Nulla dies sine linea. Four sentences every day. About whatever happened that day. Most of it's even true. Written by Scott Lee Williams
Saturday, July 31, 2021
"Yeah, I'm pretty much done," he says after I ask him how the straightening up of the displays is going.
I already checked, of course, and he's nowhere near done, but rather than say that, I just say, "Cool! Let's go meet by the far wall and go through it together."
And he doesn't say, "Oh, wait, let me check that," or "Was I supposed to do that too?" (which I would have accepted as self-preservation, even though it's still a little sneaky), but just meets me where I said, where I proceed to show him all of the things that still need doing, to which he responds with slow, sullen indifference.
Thursday, July 29, 2021
Wednesday, July 28, 2021
Tuesday, July 27, 2021
Sunday, July 25, 2021
Saturday, July 24, 2021
Firing The Customer
Friday, July 23, 2021
You Know Better
"My mom said, 'We can't buy a shoe after the store closes!' But I work in retail too, and I said I'm pretty sure they're not going to kick us out," she says, sliding her card back in to her wallet.
I hold my tongue from saying, "So you know better," and instead just say, "Hmmm. Well, thank you, and good night."
Thursday, July 22, 2021
Give Or Take
Wednesday, July 21, 2021
I added up the amount of time I spent on the phone with the IRS today, and it worked out to a little over three-and-a-half hours. While I was on hold, I thought about all the things I could be doing: reading a book, making a song, writing something (I keep thinking about writing the response to obituary I wrote for my father, something that more clearly shows the relationship we had, but I haven't written it yet) - but I was glad to just stay on hold, listening to the banal hold music which only exists to obscure the passage of time with its repetition. Something about a task where my only obligation was to stay with it, to not hang up, was comforting. I didn't have to do anything, I only had to not give up, to stay on the line, to be ready to say, "Hi!" when the person on the other end decided to interrupt the musical purgatory I was in and actually do some work.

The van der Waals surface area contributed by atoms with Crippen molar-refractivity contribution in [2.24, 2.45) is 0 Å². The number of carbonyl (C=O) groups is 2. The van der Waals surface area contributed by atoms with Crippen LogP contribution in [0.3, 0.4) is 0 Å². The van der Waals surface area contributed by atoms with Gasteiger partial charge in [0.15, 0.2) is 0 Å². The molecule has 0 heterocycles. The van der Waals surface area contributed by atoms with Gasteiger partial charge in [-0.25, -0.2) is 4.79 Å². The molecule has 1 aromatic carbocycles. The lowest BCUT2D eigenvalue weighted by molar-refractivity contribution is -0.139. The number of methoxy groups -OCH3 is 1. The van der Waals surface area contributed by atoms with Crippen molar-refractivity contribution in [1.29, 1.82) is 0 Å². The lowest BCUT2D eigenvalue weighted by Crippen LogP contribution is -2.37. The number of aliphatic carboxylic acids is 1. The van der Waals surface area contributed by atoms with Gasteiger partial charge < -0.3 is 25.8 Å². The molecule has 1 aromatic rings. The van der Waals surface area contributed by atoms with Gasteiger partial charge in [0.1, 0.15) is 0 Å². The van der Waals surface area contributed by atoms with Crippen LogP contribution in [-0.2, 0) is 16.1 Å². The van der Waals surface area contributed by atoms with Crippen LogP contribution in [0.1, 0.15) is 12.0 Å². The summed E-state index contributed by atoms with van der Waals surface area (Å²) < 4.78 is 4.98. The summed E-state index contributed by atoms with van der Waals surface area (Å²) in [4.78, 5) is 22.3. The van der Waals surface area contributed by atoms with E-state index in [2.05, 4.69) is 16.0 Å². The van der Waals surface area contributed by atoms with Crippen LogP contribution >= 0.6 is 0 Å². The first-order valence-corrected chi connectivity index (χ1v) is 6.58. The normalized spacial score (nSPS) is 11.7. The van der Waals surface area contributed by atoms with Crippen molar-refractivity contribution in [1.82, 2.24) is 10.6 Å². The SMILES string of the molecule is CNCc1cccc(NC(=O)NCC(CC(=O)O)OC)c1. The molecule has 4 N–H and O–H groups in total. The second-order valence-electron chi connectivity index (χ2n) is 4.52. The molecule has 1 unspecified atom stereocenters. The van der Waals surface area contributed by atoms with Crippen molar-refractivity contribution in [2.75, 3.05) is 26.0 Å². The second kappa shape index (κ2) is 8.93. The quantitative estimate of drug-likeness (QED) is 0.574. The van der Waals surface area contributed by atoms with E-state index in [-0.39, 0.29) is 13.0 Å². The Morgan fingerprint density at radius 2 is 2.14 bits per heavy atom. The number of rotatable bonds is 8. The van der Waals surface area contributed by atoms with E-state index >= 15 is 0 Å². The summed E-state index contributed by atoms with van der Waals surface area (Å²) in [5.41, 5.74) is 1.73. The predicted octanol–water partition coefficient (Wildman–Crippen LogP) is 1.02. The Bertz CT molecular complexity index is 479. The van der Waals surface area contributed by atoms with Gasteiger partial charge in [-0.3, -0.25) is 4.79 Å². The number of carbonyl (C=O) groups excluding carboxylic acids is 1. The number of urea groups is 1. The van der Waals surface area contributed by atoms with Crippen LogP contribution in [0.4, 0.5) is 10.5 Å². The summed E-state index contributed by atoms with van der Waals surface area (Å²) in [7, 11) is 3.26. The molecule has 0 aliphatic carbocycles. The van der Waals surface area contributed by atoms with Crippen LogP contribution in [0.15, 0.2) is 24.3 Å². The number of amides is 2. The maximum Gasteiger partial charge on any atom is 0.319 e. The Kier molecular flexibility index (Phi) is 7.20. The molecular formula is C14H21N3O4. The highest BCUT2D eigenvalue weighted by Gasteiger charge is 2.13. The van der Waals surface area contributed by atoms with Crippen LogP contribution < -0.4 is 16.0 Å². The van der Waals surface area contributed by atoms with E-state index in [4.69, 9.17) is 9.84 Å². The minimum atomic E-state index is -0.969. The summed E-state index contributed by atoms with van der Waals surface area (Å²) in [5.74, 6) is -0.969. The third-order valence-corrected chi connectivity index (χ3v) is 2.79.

Saturday, July 17, 2021
It's the day after I arrive home from helping my family after my dad died. I'm undressing to get in the shower, lifting my shirt over my head, when my hand knocks the glass globe covering the bathroom light off of its mounting.
I almost catch it before it bounces on the toilet and into the already occupied shower, where it shatters into thousand little pieces with a crash. I stand there, dumbstruck, trying to figure out what to address first: the razor shards of glass threatening my beloved's feet, or the blood welling from the cuts on my hands from where I tried to catch the damn thing.
Sunday, July 11, 2021
The fluffy white dog with whom I made a love connection at a distance on the shoe floor, lo and behold, is now up here on the fifth floor of my store.
Never one to miss an opportunity, I ask, politely, "Can I say hi to your dog?"
The dog, however, is already on his way to me, tail wagging and ears back.
"He just got groomed," his owner says, with only the faintest hint of impatience, as if she knows that she is only an accessory to this beautiful creature, and not the other way around, and indeed, Dandy (for that is his name, she informs me) has been groomed, because he is the softest thing on this earth, and when he curls up at my feet, I know that I am truly blessed.
Saturday, July 10, 2021
The delivery guy, like us, has figured out that the sky is about to totally open up, and he's struggling to drag his bike into the restaurant while talking in rapid, clipped Chinese into his phone.
I grab the door to help him out and he flashes me a grateful thumbs up, without stopping, or indeed even slowing, his conversation.
"Looks like it's starting to rain," I announce in a big midwestern voice to the woman packing up our food behind the counter, and she grabs a plastic bag in which to put the paper bag full of vegetarian hunan chicken and spareribs.
"Stay dry," Katie calls over her shoulder as we dash into the increasingly swift descending rain.